The high-speed off-roader uses a trick transfer case with clutch and and mechanical engagement.
What’s the difference between four-wheel drive and all-wheel drive? That’s a question many people have asked over the years, because they aren’t the same. To keep things simple, all-wheel drive systems are generally clutch-based, whereas four-wheel drive systems utilize a mechanical connection where components are locked. In real-world applications, all-wheel drive is better suited functioning all the time, on both loose and high-traction surfaces. Four-wheel drive systems are far more robust for off-roading, and because they use locked mechanical connections, are not suitable for full-time engagement. Just ask any pickup truck owner about replacing expensive front hubs because they didn’t unlock when four-wheel drive was disengaged.
We offer this description because Ford’s new F-150 Raptor has both designs. It uses a Terrain Management System with a dual-mode transfer case, featuring clutch-based all-wheel drive functionality and electronic lockers for proper mechanical connections when off-roading.
“Raptor’s transfer case provides the best of both worlds, with the natural benefits from all-wheel drive, such as increased traction in rain and snow, as well as extreme off-road capability that comes with a mechanically locked system,” said Tony Greco, Ford F-150 Raptor program manager, in a press release.
All functions are controlled through the Raptor’s Terrain Management System. For every day commuting, Raptor drivers can use the 4x4 auto setting. This uses the clutch-based feature of the transfer case to transmit power to the front axles, and can be fine-tuned by selecting weather mode for slippery conditions, or sport mode, which sends more power to the rear for spirited driving.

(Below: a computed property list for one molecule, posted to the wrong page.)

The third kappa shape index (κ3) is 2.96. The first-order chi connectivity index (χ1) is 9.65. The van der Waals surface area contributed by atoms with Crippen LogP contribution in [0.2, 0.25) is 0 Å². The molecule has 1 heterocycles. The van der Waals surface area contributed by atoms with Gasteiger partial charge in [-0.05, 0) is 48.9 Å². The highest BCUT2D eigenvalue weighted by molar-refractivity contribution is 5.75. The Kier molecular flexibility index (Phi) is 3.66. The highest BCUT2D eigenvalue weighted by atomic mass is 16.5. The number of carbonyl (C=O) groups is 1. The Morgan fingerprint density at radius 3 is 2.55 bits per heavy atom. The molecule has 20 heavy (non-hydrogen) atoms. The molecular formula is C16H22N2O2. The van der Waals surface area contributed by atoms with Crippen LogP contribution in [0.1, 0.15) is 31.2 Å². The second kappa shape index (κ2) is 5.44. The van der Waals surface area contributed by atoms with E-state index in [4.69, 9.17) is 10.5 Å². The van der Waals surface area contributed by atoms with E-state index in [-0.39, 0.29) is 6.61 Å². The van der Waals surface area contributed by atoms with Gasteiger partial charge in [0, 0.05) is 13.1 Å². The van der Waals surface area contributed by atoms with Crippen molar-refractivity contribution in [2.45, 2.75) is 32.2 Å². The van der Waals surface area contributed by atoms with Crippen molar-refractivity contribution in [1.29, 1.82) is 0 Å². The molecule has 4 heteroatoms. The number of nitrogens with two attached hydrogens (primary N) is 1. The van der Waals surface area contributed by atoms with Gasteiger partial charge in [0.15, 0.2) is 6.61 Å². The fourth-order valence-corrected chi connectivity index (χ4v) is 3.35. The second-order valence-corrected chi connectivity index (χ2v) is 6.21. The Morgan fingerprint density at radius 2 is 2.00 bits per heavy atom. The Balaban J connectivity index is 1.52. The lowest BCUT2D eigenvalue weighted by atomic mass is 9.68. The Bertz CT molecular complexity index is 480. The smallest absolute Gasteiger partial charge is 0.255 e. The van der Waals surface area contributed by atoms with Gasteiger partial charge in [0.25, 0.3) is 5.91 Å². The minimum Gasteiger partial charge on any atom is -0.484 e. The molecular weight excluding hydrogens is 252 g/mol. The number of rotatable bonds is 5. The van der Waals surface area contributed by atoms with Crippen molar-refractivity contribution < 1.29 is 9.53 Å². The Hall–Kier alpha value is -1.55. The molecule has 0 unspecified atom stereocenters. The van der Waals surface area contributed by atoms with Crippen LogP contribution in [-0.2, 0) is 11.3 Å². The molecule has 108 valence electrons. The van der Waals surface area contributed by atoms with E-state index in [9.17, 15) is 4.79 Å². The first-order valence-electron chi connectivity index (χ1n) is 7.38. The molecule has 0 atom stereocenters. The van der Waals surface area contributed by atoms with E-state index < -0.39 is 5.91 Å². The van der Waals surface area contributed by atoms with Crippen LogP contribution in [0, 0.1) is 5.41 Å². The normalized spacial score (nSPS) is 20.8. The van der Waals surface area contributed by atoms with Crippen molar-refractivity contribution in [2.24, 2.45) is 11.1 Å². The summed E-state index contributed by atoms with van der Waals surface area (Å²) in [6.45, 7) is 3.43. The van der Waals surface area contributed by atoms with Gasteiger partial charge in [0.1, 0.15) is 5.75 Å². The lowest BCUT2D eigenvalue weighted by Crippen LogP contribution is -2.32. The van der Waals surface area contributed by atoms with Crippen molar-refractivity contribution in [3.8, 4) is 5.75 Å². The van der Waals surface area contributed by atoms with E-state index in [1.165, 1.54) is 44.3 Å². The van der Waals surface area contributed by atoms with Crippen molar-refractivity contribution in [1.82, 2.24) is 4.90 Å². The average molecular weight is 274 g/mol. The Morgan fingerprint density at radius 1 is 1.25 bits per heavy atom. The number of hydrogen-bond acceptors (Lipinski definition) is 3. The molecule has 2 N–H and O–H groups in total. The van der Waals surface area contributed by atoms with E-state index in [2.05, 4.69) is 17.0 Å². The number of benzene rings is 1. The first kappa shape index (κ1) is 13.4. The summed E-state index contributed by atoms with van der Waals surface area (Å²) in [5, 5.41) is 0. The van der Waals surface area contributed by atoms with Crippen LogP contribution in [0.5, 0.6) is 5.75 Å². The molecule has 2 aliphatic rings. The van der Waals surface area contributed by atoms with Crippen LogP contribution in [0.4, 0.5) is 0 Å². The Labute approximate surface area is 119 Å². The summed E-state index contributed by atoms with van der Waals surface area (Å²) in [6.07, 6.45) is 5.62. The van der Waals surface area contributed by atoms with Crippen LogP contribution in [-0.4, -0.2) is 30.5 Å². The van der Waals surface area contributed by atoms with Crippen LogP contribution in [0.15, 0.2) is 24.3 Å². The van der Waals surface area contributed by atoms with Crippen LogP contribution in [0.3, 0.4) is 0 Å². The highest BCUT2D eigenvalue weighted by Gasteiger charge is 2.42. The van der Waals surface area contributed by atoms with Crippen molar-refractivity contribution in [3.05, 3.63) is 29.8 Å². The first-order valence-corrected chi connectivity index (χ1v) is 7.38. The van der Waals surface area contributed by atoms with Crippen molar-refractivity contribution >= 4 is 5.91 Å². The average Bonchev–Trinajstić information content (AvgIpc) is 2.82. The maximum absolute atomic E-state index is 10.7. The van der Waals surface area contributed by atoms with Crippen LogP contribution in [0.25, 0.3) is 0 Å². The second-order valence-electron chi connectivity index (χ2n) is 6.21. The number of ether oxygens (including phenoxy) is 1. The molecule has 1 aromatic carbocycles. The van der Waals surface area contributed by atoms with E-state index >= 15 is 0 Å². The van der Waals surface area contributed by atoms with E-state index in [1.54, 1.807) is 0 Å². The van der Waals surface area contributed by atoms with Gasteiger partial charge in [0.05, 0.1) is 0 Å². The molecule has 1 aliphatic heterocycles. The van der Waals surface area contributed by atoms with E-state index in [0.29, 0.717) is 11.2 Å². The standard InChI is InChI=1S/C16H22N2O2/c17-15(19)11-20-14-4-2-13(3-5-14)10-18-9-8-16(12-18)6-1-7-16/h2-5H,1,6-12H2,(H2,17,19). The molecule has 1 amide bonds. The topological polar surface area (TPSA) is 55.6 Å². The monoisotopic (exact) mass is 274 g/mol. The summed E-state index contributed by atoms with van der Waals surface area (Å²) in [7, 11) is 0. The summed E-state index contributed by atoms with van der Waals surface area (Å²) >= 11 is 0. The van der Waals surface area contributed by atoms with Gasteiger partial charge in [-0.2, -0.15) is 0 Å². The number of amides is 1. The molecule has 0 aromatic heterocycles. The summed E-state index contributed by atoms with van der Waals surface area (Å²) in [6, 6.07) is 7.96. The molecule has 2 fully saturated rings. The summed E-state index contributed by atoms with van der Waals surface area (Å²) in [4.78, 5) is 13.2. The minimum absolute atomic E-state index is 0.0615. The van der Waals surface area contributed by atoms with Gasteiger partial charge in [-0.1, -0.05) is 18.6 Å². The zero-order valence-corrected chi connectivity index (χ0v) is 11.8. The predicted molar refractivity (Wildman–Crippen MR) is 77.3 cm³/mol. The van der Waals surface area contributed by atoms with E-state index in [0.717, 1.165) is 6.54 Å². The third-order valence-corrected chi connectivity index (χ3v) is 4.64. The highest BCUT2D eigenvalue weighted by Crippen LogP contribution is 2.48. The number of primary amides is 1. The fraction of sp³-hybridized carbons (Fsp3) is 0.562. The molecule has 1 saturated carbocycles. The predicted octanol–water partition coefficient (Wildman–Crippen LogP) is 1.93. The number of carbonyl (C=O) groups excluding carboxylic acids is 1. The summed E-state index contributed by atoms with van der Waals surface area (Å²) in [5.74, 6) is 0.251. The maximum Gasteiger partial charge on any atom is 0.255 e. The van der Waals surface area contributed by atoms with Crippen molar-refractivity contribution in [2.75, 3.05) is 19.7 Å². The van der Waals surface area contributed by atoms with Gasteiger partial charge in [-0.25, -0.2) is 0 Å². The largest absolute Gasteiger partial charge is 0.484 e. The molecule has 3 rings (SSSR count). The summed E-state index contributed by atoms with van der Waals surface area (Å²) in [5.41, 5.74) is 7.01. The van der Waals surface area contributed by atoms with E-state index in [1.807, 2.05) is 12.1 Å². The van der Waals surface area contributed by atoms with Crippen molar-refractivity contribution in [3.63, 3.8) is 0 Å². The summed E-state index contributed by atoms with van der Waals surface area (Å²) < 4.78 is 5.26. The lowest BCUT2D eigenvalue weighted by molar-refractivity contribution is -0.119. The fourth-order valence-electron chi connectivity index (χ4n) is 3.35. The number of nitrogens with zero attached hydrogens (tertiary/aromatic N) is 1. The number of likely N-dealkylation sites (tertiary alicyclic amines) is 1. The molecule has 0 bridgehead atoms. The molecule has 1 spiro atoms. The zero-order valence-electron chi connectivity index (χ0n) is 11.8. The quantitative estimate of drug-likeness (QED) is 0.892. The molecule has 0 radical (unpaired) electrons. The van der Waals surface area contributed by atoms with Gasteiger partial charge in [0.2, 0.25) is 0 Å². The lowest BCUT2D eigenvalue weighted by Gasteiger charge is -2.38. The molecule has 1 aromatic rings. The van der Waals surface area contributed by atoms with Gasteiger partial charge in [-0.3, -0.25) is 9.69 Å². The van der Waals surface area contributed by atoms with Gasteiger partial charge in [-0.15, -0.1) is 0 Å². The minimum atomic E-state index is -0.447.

When the road ends, drivers can select mud/sand mode to automatically engage 4x4 high using a traditional, mechanical engagement. Rock crawl mode engages 4x4 low for low-speed maneuvering with an additional gear reduction ratio. Drivers can also manually override the settings to fine-tune the Raptor’s performance for the specific situation, be it sailing down trails at speed or navigating a crowded mall parking lot. We've had the opportunity to experience the Raptor's capabilities first hand, and we'll give credit where credit is due. Whether launching over dunes or towing a Mercedes wagon, the Raptor seems eager to please.
Combined with a 450-horsepower EcoBoost V6 and 10-speed automatic transmission, Ford is betting heavily on the new Raptor to be an even bigger success than the previous generation. That said, Ford F-Series sales declined slightly in April, though dealers report strong demand for the revamped off-roader.